As an alternate method of operating the rear compartment, an emergency release handle is accessible from within the rear compartment.

Jan 01, 2017 | Cars & Trucks

1 Answer

FurReal Lulu kitty batteries corroded and rusted battery compartment. Can compartment be repaired/replaced?


You have to clean the contacts that touch the battery with a metal screwdriver, rub them until the metal shines.

Dec 21, 2013 | Tiger Electronics Toys

2 Answers

Will not power up, even with fresh batteries


You may have a more serious problem that will require professional repair, but the problem that you describe may be due to corrosion on the battery contacts inside that camera that is preventing full battery power from flowing to the camera. Remove the batteries and wipe the inside camera contacts firmly with a dry cloth (heavy corrosion may require cleaning with a wire brush, steel wool, or sand paper). Remove any residue that may have fallen into the battery compartment during cleaning, then wipe both ends of the batteries and reinstall them in the camera. This cleaning solves the problem about 90% of the time, and I hope it works for you.

Sep 12, 2009 | Fuji FinePix A360 Digital Camera

1 Answer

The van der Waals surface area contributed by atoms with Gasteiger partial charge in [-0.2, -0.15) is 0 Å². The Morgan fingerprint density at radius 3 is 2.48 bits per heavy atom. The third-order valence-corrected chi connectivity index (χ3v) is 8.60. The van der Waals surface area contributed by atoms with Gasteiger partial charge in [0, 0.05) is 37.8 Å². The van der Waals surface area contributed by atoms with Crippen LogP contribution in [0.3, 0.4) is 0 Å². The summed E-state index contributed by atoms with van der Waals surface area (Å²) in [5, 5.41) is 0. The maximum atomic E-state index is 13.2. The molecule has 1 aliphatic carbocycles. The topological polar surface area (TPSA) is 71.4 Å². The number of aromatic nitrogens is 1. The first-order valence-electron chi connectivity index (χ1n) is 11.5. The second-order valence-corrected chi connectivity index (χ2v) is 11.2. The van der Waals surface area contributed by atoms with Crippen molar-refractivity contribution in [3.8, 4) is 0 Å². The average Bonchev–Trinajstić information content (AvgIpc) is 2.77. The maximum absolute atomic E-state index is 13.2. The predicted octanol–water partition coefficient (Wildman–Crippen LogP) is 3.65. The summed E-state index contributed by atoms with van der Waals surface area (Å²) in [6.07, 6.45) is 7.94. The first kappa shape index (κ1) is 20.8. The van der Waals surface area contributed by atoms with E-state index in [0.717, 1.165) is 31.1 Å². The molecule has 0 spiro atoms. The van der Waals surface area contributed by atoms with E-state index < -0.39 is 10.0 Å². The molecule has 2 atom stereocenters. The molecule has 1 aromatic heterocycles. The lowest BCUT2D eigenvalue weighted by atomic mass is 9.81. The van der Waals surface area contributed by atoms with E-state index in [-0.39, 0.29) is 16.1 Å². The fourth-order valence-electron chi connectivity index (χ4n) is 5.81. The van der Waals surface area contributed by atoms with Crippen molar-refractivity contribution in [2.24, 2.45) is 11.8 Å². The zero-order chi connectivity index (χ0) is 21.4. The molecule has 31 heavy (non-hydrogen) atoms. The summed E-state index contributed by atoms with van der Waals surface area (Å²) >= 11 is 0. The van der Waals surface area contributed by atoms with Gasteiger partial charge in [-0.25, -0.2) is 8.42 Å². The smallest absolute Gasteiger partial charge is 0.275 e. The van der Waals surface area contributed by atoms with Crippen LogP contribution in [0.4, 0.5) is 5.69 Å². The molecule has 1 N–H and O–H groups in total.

Canon s5 is it will not power up


OK, since I'm an engineer I couldnt resist the temptation to open up the beast for more than 5 minutes so I opened it up to see what's inside (I can't recommend this due to the small screws any tiny delicate connectors inside). Along the way I discovered and fixed the problem.

As is typical for broken appliances usually the primary method for succesful repair is: open, vacuum clean, close. And otherwise see what happens along the way.

What I found in my case is very simple: when I close the battery compartment latch you are supposed to hear two sort of "clicking" sounds. The first one is a obvious one which happens when the plastic of the lid snaps into the plastic latches on the camera body, it is a clearly audible plastic-on-plastic like clicking sound. The second clicking sound, which was the missing link to make my camera work, is a higher pitched, lower volume, metal spring like snapping sound. I don't know where that latch occurs but it only happens when I push the plastic lid all the way in even after it seems it is already fully secure. Without that second metal-like click my camera won't power on. I can reproduce the problem by closing the battery lid but not to the point of the second "click".

So my simple solution is, push or jam your battery lid all the way in until you hear the metal-spring like clicking sound. Worked for me, hopefully works for you too.

Dec 05, 2008 | Canon PowerShot S5 IS Digital Camera

2 Answers

My camera will not work